This past weekend my daughter was invited to go to a soccer game with her best friend. Her parents are aware of her food allergy, but to varying degrees. The mom is more on top of it, but the dad knows about it as well.
After agreeing on some basic rules, we sent our daughter off with my cell phone and asked her to eat only the snack we had packed for her.
I was feeling a little anxious because I realized after she left that I wasn't 100% sure where the soccer field was located. Of course, I want to know everything! What if, worse case scenario, we needed to tell an ambulance how to get there? I tend to envision worse case scenarios--I figure, be prepared.
My husband wasn't worried because my daughter had gone to soccer games with the same family before and had been fine. Also, she's very good about her allergies and knows what to avoid. We've also been teaching her how to use the EpiPen herself and how to recognize symptoms. But the best thing we tell her is: don't eat anything you're not sure of. I always send food with her anyway.
I called my daughter on my cell phone to find out the location of the soccer field and that was that. But I realized that my husband and I also have differing thresholds of comfort with her food allergy. For example, I find it hard to relax when eating in a restaurant with our daughter if it's overly busy or we haven't been there before. My husband doesn't really worry in a restaurant--although he is often the one to initiate the food allergy discussion with the staff.
It made me wonder what other FA families comfort levels are. For example, do you let your child eat at a restaurant if you're not in attendance? What about going to other places where there is high-risk food or the risk of food allergens? Do you let them go with precautions or do you have them skip it? Do you tend to worry more, or does your spouse? You get the drift.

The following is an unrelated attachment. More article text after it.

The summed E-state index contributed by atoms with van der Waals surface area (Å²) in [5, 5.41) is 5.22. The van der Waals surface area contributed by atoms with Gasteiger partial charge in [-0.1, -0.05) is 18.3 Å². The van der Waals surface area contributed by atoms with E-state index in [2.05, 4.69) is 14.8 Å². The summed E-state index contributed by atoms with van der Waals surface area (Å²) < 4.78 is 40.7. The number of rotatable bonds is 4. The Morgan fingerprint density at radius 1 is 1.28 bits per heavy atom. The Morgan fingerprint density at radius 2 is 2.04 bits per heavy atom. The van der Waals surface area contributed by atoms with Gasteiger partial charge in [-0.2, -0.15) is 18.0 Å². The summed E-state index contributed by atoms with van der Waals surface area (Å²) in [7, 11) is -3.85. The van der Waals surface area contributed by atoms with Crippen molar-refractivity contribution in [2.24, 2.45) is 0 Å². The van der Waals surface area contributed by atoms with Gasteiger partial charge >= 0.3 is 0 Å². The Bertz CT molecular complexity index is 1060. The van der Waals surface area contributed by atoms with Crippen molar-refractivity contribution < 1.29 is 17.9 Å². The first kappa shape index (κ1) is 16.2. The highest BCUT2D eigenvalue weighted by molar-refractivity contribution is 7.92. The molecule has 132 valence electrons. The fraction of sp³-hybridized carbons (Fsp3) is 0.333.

Some of what you'll decide is relative to your child's age, but not always. Also, I've noticed peer pressure rearing its ugly head already with my 9-year-old girl. Like most "tweens" she dislikes being different, so my strategy is going to be consistency. Always following the same protocols for food will leave her well-equipped to manage it on her own. She won't have to wonder, "Well, once we handled food one way, and once we did it another way. Should I eat the food or not?" I want her to just not eat something she's not sure about and leave it at that. Keep it simple is my motto.
By the way, my daughter had a great time and returned home safely. I didn't get the "phone call." And I'm hoping that I won't get it, ever, if we make sure that she knows what to do.
Please participate in my informal survey and let us know what your comfort levels are with regard to your FA child's independent activities. This topic seems to be a hot-button issue for many families, so your answers should be interesting!